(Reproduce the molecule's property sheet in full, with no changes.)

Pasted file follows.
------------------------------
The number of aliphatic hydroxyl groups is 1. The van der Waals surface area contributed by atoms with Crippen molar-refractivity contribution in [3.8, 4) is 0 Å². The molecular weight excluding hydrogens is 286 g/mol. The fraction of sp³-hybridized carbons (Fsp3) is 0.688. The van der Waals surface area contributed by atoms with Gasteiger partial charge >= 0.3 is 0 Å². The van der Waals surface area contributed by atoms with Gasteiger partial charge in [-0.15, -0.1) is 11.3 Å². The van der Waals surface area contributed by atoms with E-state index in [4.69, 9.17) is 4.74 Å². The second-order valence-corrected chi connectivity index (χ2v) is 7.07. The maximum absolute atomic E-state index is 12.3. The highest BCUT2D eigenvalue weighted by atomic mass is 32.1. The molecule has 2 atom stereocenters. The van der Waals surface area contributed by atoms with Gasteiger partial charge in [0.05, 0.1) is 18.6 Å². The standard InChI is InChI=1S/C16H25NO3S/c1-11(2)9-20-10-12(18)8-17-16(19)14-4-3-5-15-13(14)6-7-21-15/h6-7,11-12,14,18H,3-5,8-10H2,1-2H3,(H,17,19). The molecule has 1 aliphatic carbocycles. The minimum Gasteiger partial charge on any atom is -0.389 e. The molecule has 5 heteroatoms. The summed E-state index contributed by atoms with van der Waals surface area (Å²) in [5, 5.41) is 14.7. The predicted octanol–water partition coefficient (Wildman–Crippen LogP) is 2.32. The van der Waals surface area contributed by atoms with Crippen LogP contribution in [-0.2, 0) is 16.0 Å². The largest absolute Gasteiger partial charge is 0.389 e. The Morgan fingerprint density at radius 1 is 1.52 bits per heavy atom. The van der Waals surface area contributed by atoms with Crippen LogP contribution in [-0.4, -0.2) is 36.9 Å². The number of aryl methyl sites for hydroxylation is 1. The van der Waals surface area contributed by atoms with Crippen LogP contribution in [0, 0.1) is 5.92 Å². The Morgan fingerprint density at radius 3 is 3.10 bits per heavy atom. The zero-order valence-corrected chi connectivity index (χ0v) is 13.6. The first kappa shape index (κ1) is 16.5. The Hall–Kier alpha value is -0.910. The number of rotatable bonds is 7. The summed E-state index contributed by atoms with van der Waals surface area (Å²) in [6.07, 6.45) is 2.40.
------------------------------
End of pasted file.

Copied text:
The number of aliphatic hydroxyl groups is 1. The van der Waals surface area contributed by atoms with Crippen molar-refractivity contribution in [3.8, 4) is 0 Å². The molecular weight excluding hydrogens is 286 g/mol. The fraction of sp³-hybridized carbons (Fsp3) is 0.688. The van der Waals surface area contributed by atoms with Gasteiger partial charge >= 0.3 is 0 Å². The van der Waals surface area contributed by atoms with Gasteiger partial charge in [-0.15, -0.1) is 11.3 Å². The van der Waals surface area contributed by atoms with E-state index in [4.69, 9.17) is 4.74 Å². The second-order valence-corrected chi connectivity index (χ2v) is 7.07. The maximum absolute atomic E-state index is 12.3. The highest BCUT2D eigenvalue weighted by atomic mass is 32.1. The molecule has 2 atom stereocenters. The van der Waals surface area contributed by atoms with Gasteiger partial charge in [0.05, 0.1) is 18.6 Å². The standard InChI is InChI=1S/C16H25NO3S/c1-11(2)9-20-10-12(18)8-17-16(19)14-4-3-5-15-13(14)6-7-21-15/h6-7,11-12,14,18H,3-5,8-10H2,1-2H3,(H,17,19). The molecule has 1 aliphatic carbocycles. The minimum Gasteiger partial charge on any atom is -0.389 e. The molecule has 5 heteroatoms. The summed E-state index contributed by atoms with van der Waals surface area (Å²) in [5, 5.41) is 14.7. The predicted octanol–water partition coefficient (Wildman–Crippen LogP) is 2.32. The van der Waals surface area contributed by atoms with Crippen LogP contribution in [-0.2, 0) is 16.0 Å². The largest absolute Gasteiger partial charge is 0.389 e. The Morgan fingerprint density at radius 1 is 1.52 bits per heavy atom. The van der Waals surface area contributed by atoms with Crippen LogP contribution in [-0.4, -0.2) is 36.9 Å². The number of aryl methyl sites for hydroxylation is 1. The van der Waals surface area contributed by atoms with Crippen LogP contribution in [0, 0.1) is 5.92 Å². The Morgan fingerprint density at radius 3 is 3.10 bits per heavy atom. The zero-order valence-corrected chi connectivity index (χ0v) is 13.6. The first kappa shape index (κ1) is 16.5. The Hall–Kier alpha value is -0.910. The number of rotatable bonds is 7. The summed E-state index contributed by atoms with van der Waals surface area (Å²) in [6.07, 6.45) is 2.40.